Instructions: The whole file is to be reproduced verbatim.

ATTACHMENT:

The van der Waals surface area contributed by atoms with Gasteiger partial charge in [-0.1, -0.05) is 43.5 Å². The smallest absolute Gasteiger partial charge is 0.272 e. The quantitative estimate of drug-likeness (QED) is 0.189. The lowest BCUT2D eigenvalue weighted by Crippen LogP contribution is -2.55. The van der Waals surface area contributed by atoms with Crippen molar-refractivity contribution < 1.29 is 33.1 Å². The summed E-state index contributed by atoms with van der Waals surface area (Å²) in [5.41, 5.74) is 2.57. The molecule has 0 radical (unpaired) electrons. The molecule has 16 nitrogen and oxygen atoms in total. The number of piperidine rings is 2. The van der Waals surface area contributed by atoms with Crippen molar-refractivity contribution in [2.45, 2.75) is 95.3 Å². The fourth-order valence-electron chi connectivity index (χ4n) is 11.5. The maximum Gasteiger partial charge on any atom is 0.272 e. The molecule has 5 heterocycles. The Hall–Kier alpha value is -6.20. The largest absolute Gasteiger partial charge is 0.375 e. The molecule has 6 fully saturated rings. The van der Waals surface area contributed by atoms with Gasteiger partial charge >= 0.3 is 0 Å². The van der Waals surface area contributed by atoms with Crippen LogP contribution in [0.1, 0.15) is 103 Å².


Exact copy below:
The van der Waals surface area contributed by atoms with Gasteiger partial charge in [-0.1, -0.05) is 43.5 Å². The smallest absolute Gasteiger partial charge is 0.272 e. The quantitative estimate of drug-likeness (QED) is 0.189. The lowest BCUT2D eigenvalue weighted by Crippen LogP contribution is -2.55. The van der Waals surface area contributed by atoms with Crippen molar-refractivity contribution < 1.29 is 33.1 Å². The summed E-state index contributed by atoms with van der Waals surface area (Å²) in [5.41, 5.74) is 2.57. The molecule has 0 radical (unpaired) electrons. The molecule has 16 nitrogen and oxygen atoms in total. The number of piperidine rings is 2. The van der Waals surface area contributed by atoms with Crippen molar-refractivity contribution in [2.45, 2.75) is 95.3 Å². The fourth-order valence-electron chi connectivity index (χ4n) is 11.5. The maximum Gasteiger partial charge on any atom is 0.272 e. The molecule has 5 heterocycles. The Hall–Kier alpha value is -6.20. The largest absolute Gasteiger partial charge is 0.375 e. The molecule has 6 fully saturated rings. The van der Waals surface area contributed by atoms with Gasteiger partial charge >= 0.3 is 0 Å². The van der Waals surface area contributed by atoms with Crippen LogP contribution in [0.1, 0.15) is 103 Å².